The CHP-led administration made a difference in addressing at least some Kurdish concerns by releasing Demirtaş, encouraging the Constitutional Court not to close the HDP, and normalizing the use of the Kurdish language. Even after the 2028 elections, however, a long-term and sustainable resolution to Turkey’s Kurdish question remained elusive. Meral Akşener’s Good (İyi) Party and Sinan Oğan’s Victory Party, leading members of the Nation Alliance, still had trouble shedding their ultranationalist reflexes. Akşener and Oğan continued to express frustration at having to play nice with the HDP because of its association with the Kurdistan Workers’ Party (PKK), which has been battling the Turkish government for Kurdish independence and autonomy since 1984, and still maintains a sizeable presence in Iraq and Syria.
Indeed, Kılıçdaroğlu and his successor, İmamoğlu, have faced unpleasant choices like those that Erdoğan had to contend with in Syria. The PKK’s Syrian offshoot, the Democratic Union Party (PYD), remains an indispensable element of the U.S.-backed Syrian Democratic Forces (SDF) battling ISIS and keeping Assad in check. Even though Kılıçdaroğlu approached domestic politics and foreign relations in a fundamentally different way than his predecessor, that was not enough to secure Washington’s full support. Kılıçdaroğlu struggled to normalize ties with Damascus and to fulfill his campaign pledge to send back a majority of the 4 million Syrian asylum seekers in Turkey. And while Kurdish gains in Syria offended the CHP’s nationalist allies, Islamist partners in the Nation Alliance found it just as hard to accept Assad staying in power. Still, the reopening of the Syrian market (especially the devastated country’s construction sector) cushioned the blow for business owners connected to the Kılıçdaroğlu and İmamoğlu administrations.
Beyond Syria, foreign policy was arguably Kılıçdaroğlu’s weakest point. For one, Erdoğan had left his successor without any easy briefs and much ill will toward Turkey in the international community. While Kılıçdaroğlu did not seek trouble abroad, trouble often found him. Relations with Russia cooled off due to Vladimir Putin’s past relations with Erdoğan and alleged Russian interference in Turkey’s 2023 and 2028 elections. Kılıçdaroğlu’s defense of the rights of China’s Uyghur minority, a Turkic Muslim group, strained ties with Beijing. And while Kılıçdaroğlu did not show as great an interest in Russia and its war against Ukraine as Erdoğan did, he supported Kyiv’s attempts to integrate with the EU and NATO. To balance against Russia, China, and Iran, Kılıçdaroğlu managed to strengthen ties with the Turkic and Arab worlds.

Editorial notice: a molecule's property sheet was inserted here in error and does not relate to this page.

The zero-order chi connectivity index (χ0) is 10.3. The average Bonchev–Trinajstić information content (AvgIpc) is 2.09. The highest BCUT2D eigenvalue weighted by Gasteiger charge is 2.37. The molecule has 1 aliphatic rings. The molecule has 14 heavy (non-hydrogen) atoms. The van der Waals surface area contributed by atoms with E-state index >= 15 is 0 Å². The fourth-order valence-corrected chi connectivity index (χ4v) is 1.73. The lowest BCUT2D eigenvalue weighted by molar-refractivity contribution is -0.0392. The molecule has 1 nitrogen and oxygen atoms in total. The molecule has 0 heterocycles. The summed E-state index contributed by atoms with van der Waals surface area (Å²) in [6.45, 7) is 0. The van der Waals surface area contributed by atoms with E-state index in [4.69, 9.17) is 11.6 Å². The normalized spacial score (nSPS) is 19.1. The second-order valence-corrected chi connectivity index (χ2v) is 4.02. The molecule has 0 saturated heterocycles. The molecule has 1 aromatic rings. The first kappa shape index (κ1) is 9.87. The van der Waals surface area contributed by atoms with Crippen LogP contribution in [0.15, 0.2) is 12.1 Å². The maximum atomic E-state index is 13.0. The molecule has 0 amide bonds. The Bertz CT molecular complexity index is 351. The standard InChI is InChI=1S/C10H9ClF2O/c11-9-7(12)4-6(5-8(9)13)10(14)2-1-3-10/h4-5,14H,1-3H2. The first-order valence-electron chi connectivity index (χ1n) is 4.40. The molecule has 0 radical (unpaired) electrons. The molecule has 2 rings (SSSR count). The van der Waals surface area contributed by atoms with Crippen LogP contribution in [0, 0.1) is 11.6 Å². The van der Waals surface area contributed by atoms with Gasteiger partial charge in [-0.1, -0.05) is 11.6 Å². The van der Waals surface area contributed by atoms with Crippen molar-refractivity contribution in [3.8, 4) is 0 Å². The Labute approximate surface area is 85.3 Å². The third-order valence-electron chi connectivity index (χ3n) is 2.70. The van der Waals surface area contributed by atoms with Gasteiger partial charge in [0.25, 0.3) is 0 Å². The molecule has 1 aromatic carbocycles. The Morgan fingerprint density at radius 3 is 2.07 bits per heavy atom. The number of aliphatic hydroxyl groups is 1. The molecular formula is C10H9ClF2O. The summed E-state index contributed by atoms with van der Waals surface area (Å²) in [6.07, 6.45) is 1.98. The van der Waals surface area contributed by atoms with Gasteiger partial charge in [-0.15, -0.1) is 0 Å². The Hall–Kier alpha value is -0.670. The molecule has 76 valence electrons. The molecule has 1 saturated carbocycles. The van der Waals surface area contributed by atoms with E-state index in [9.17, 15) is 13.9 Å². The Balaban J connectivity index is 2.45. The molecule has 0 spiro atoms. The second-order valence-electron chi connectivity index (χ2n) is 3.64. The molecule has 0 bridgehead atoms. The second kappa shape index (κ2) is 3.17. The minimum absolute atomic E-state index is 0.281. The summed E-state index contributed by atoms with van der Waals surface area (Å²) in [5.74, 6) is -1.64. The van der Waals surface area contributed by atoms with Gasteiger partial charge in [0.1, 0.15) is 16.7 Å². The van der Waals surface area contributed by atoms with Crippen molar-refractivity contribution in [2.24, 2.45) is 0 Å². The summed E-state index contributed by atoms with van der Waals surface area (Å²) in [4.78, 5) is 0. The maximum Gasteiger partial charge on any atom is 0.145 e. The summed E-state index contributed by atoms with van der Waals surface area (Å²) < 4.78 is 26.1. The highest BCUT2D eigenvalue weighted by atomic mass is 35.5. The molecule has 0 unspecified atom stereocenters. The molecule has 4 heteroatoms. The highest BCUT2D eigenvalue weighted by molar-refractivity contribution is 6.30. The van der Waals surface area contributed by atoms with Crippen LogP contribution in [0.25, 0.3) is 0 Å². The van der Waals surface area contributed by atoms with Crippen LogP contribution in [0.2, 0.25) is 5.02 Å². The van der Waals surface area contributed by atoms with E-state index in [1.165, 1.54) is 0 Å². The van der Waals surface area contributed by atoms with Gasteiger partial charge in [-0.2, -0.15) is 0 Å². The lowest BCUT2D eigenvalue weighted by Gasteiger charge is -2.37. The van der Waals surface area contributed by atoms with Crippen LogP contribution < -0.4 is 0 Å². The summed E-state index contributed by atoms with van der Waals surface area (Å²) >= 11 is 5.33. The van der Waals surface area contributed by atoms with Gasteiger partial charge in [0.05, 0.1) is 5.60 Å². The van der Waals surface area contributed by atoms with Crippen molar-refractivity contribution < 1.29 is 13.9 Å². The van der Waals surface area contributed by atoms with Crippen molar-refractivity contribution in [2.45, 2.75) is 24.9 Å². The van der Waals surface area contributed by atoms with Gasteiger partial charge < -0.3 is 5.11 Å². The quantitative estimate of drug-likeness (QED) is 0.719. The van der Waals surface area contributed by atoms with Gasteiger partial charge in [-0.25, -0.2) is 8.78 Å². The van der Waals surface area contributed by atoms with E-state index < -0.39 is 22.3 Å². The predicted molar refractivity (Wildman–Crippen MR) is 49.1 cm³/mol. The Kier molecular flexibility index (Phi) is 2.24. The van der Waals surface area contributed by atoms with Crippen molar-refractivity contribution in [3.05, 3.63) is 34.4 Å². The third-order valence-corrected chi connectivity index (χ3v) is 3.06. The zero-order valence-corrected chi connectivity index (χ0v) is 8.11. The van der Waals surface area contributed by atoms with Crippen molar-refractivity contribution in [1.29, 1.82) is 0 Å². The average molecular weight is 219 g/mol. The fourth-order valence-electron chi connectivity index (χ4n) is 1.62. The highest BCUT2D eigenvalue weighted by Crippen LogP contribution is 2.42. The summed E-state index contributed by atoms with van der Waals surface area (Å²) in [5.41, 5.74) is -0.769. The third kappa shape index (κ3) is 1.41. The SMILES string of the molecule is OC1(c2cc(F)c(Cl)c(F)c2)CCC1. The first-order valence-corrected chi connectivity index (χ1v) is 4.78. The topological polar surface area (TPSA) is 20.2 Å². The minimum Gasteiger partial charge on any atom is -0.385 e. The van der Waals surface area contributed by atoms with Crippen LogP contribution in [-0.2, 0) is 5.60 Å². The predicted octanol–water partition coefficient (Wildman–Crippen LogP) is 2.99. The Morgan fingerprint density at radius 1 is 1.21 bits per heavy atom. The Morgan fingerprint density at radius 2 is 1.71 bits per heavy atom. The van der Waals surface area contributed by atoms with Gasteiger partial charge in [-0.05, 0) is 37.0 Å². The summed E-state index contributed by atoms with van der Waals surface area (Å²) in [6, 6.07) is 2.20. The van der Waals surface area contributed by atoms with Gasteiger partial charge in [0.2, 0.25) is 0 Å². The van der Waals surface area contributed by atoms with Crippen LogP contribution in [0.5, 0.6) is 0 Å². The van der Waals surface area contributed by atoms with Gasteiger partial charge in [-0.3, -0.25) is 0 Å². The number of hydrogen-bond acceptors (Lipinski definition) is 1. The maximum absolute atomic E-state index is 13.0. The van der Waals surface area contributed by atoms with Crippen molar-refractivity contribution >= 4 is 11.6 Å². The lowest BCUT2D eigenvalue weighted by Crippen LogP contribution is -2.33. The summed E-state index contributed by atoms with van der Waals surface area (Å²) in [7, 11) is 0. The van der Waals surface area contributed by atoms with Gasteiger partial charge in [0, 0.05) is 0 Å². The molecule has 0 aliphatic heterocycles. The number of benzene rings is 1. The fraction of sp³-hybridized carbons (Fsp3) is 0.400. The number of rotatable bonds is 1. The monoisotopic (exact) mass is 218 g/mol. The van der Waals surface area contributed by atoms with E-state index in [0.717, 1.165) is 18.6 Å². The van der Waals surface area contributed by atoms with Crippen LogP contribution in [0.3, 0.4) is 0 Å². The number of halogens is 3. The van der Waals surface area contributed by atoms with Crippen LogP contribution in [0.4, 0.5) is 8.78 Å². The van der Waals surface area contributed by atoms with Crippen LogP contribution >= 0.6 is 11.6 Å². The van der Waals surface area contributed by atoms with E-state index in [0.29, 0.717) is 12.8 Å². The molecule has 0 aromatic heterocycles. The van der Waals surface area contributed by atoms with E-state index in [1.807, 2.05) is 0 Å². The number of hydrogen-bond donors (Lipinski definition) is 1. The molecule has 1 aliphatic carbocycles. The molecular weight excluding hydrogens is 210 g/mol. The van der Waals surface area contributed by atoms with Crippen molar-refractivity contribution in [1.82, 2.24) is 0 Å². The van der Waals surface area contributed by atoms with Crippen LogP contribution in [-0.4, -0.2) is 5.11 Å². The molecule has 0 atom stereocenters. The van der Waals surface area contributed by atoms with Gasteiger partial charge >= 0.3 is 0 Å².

Turning West, Kılıçdaroğlu found it easier to deal with the EU (though full membership remained elusive) than the United States. Anti-Americanism holds strong among Turks — much of it propped up by Erdoğan and the AKP and fueled by misguided U.S. policies in Turkey’s neighborhood. Meanwhile, the anti-Turkish coalition in the U.S. Congress and in Washington’s think tank circles that Erdoğan unintentionally fostered continued to view Ankara with skepticism. And though problems with Greece and Greek Cypriots remained unresolved, Kılıçdaroğlu’s initiatives to bring together Mediterranean countries in addressing climate change removed much of the bitterness in Ankara’s relations with Athens and Nicosia.
In the economy, Kılıçdaroğlu, İmamoğlu, and their allies in parliament have made a difference. During his 2023 campaign, Kılıçdaroğlu had underlined the return to economic orthodoxy. Upon his election in the run-off vote, he brought in what he dubbed “the economy’s champions league” that included some of the world’s leading minds. Among them was economics professor and bestselling author Daron Acemoğlu, who took a sabbatical from MIT to serve as the Turkish president’s chief economic advisor. (Just as Kılıçdaroğlu’s Alevi background helped Turkey to begin healing one of its biggest social wounds, Prof. Acemoğlu’s Armenian ethnicity helped broad swathes of the Turkish public to come to terms with another historical trauma — the forced deportations and murder of Ottoman Armenians during World War I and troubled relations with the Republic of Armenia.)
Other members of the “champions league” included American economic and social theorist (and bestselling author) Jeremy Rifkin; Ali Babacan, whose small party remains a member of the Nation Alliance and who is often credited with the economic successes during Erdoğan’s golden years in the 2000s; and Turkish academics Refet Gürkaynak, and Hakan Kara, who served successive terms as governors of the Central Bank. Kılıçdaroğlu’s own deputy chairs in the CHP, Selin Sayek Böke and Faik Öztrak, along with other talent from the Nation Alliance, such as İyi Party’s Bilge Yılmaz, have played important roles in handling the economy and administrative reforms.
Kılıçdaroğlu’s bold and impressive vision statements during the 2023 campaign translated into policy when he assumed office. In his five-year rule, Turkey began to move away from Erdoğan’s “big construction”-focused approach that had the country stuck in the middle-income trap. Instead, the CHP administration began to offer subsidies to companies that would create high-paying high-tech jobs. Kılıçdaroğlu’s emphasis on an economy and infrastructure resilient to climate change and natural disasters found a receptive audience among voters, especially the youth, and attracted increasing foreign direct investment.